Takata Airbag Recall: BMW Urges Owners to Park Affected Vehicles and Take Action
BMW has issued a "do not drive" alert for 90,000 sedans and SUVs affected by defective Takata airbags, making it the latest carmaker to upgrade its recall of vehicles. The warning comes after other automakers such as Honda and Ford issued similar orders regarding Takata airbags, which can explode if they are deployed after long-term exposure to high heat and humidity. The Takata airbag crisis, which is the biggest recall in US history, has impacted around 34 car manufacturers and has been associated with at least 25 fatalities and over 400 injuries.
According to BMW's website, certain models made in specific years, including the BMW 3 Series, 5 Series, X5, X1, X3, and X6, are included in the recall due to the issue with Takata airbags. These models were produced between 2000 and 2006 for the 3 and 5 Series, and between 2000 and 2004 for the X5. BMW has advised owners to
check whether their vehicles qualify for a free repair by visiting BMW’s recall website, or by contacting a BMW service center for assistance.
The issue with Takata airbags first came to light in the early 2000s, when investigations were launched into problems with the Japanese airbags. In 2017, the company admitted to criminal charges and agreed to pay $1 billion in fines, of which $850 million was reserved for automakers. Takata filed for bankruptcy the same year, but recalls have continued to this day.
BMW's decision to upgrade its recall comes amid increasing concerns over the safety of Takata airbags, which have been linked to a number of deaths and injuries around the world. The defective airbags have been found to explode with too much force, sending metal shrapnel flying into the cabin of the car.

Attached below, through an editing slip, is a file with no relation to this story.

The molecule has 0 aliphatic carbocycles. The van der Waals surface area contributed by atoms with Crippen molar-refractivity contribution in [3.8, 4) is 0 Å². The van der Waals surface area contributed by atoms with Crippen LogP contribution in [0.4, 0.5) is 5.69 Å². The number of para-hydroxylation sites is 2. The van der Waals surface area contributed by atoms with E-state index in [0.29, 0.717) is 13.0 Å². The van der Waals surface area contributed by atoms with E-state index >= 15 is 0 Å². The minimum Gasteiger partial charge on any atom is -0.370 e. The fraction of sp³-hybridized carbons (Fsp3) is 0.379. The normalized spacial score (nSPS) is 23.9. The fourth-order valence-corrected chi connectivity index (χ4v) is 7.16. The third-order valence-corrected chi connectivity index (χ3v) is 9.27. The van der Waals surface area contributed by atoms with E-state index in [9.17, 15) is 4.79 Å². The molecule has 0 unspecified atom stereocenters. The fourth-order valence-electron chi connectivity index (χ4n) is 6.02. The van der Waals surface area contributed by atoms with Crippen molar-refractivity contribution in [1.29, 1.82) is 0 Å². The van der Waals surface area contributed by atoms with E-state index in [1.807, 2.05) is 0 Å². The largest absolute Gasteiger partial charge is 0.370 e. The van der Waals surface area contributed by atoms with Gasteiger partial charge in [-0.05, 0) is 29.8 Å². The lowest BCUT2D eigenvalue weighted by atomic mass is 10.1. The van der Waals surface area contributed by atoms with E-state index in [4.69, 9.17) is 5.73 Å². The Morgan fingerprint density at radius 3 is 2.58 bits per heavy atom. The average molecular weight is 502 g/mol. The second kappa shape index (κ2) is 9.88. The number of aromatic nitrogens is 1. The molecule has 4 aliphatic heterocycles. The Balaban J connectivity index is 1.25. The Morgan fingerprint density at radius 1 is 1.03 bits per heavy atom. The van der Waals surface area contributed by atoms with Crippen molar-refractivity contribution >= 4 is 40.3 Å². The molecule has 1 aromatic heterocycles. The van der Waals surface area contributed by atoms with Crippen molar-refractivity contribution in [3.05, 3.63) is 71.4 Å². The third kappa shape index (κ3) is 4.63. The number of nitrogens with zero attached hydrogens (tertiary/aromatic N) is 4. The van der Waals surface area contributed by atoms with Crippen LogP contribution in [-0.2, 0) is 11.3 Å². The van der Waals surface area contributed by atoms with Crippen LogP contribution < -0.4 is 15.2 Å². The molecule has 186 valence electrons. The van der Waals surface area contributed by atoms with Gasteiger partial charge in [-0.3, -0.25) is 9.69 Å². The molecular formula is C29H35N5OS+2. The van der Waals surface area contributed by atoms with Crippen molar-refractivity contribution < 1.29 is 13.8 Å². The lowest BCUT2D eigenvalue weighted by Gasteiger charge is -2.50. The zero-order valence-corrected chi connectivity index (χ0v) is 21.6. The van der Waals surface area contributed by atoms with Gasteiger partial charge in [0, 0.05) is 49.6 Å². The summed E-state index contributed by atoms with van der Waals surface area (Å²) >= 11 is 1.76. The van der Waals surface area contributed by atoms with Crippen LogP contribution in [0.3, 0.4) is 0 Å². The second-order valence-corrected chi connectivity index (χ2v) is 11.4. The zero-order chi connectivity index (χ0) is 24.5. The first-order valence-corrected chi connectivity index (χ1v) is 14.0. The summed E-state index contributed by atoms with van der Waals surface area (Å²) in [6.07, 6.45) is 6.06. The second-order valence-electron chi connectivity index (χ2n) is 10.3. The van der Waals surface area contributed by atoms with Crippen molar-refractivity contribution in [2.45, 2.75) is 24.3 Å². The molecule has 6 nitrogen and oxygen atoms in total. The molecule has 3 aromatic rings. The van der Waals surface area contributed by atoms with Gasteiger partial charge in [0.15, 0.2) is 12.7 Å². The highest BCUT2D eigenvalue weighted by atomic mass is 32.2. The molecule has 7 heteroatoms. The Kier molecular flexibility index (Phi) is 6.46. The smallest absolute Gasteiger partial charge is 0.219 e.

The issue has prompted recalls by a number of automakers, including Honda, Toyota, Ford, and General Motors.
The recall has
“ Stay ahead of the news with WSN TIMES. We delivers the latest, most accurate and relevant information on politics, business, sports, entertainment and more. Get informed, always. ”
been complicated by the fact that the defective airbags were installed in a wide range of vehicles made by different manufacturers over a period of many years. This has made it difficult for carmakers to track down all of the affected vehicles and issue recalls in a timely manner. In some cases, car owners have been left waiting for months or even years for a replacement airbag to be installed.
BMW's decision to issue a "do not drive" alert for affected vehicles is a clear indication of the seriousness of the issue. The company is taking a proactive approach to the recall, urging owners to take their vehicles off the road until the defective airbags have been replaced.
This is a responsible move that should help to reduce the risk of further injuries or deaths resulting from the issue.
Owners of affected BMW vehicles are advised to take action immediately to have their airbags replaced.
BMW has set up a recall website where owners can check whether their vehicle is affected, and if so, what steps they need to take to have the airbags replaced. Owners can also contact their local BMW service center for assistance.
The Takata airbag recall is a sobering reminder of the importance of safety in the automotive industry. Automakers have a responsibility to ensure that their vehicles are safe and reliable, and to take prompt action when safety issues arise. The fact that so many carmakers have been affected by the Takata airbag issue highlights the need for greater oversight and regulation in the industry to ensure that safety standards are met and maintained.
In conclusion, BMW's decision to issue a "do not drive" alert for 90,000 sedans and SUVs affected by defective Takata airbags is a responsible move that should help to reduce the risk of further injuries or deaths resulting from the issue.